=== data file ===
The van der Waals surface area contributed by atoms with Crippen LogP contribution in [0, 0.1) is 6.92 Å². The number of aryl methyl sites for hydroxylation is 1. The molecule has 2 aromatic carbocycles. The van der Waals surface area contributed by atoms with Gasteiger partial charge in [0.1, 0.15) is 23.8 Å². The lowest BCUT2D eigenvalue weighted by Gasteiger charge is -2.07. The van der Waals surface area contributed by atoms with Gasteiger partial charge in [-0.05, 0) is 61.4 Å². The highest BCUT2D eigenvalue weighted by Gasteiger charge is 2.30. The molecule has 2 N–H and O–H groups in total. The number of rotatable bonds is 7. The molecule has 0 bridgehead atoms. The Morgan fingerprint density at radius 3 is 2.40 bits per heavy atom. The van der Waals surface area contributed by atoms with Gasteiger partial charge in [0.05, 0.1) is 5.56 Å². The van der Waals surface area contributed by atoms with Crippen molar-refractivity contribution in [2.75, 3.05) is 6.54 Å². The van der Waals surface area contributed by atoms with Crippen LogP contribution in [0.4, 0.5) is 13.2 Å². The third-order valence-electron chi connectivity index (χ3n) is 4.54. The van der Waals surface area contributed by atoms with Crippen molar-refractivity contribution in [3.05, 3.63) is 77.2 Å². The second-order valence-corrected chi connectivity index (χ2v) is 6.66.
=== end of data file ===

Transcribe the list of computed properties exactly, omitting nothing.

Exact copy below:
The van der Waals surface area contributed by atoms with Crippen LogP contribution in [0, 0.1) is 6.92 Å². The number of aryl methyl sites for hydroxylation is 1. The molecule has 2 aromatic carbocycles. The van der Waals surface area contributed by atoms with Gasteiger partial charge in [0.1, 0.15) is 23.8 Å². The lowest BCUT2D eigenvalue weighted by Gasteiger charge is -2.07. The van der Waals surface area contributed by atoms with Gasteiger partial charge in [-0.05, 0) is 61.4 Å². The highest BCUT2D eigenvalue weighted by Gasteiger charge is 2.30. The molecule has 2 N–H and O–H groups in total. The number of rotatable bonds is 7. The molecule has 0 bridgehead atoms. The Morgan fingerprint density at radius 3 is 2.40 bits per heavy atom. The van der Waals surface area contributed by atoms with Gasteiger partial charge in [0.05, 0.1) is 5.56 Å². The van der Waals surface area contributed by atoms with Crippen molar-refractivity contribution in [2.75, 3.05) is 6.54 Å². The van der Waals surface area contributed by atoms with Crippen LogP contribution in [0.4, 0.5) is 13.2 Å². The third-order valence-electron chi connectivity index (χ3n) is 4.54. The van der Waals surface area contributed by atoms with Crippen molar-refractivity contribution in [3.05, 3.63) is 77.2 Å². The second-order valence-corrected chi connectivity index (χ2v) is 6.66.